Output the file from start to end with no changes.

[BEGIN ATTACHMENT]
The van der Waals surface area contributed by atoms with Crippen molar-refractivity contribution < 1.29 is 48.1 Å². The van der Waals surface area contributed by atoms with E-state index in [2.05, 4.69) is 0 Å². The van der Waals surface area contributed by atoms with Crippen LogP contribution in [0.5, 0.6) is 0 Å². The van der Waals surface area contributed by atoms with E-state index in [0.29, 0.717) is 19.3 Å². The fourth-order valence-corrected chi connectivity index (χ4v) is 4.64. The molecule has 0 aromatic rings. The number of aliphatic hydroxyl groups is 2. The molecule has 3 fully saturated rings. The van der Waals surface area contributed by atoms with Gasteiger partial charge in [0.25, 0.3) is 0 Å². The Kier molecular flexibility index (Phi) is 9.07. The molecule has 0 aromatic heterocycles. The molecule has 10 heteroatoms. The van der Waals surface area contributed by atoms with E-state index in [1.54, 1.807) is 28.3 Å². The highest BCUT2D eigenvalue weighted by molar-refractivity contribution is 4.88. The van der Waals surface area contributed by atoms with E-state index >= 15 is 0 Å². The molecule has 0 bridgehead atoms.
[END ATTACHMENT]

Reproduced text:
The van der Waals surface area contributed by atoms with Crippen molar-refractivity contribution < 1.29 is 48.1 Å². The van der Waals surface area contributed by atoms with E-state index in [2.05, 4.69) is 0 Å². The van der Waals surface area contributed by atoms with Crippen LogP contribution in [0.5, 0.6) is 0 Å². The van der Waals surface area contributed by atoms with E-state index in [0.29, 0.717) is 19.3 Å². The fourth-order valence-corrected chi connectivity index (χ4v) is 4.64. The molecule has 0 aromatic rings. The number of aliphatic hydroxyl groups is 2. The molecule has 3 fully saturated rings. The van der Waals surface area contributed by atoms with Gasteiger partial charge in [0.25, 0.3) is 0 Å². The Kier molecular flexibility index (Phi) is 9.07. The molecule has 0 aromatic heterocycles. The molecule has 10 heteroatoms. The van der Waals surface area contributed by atoms with E-state index in [1.54, 1.807) is 28.3 Å². The highest BCUT2D eigenvalue weighted by molar-refractivity contribution is 4.88. The van der Waals surface area contributed by atoms with E-state index >= 15 is 0 Å². The molecule has 0 bridgehead atoms.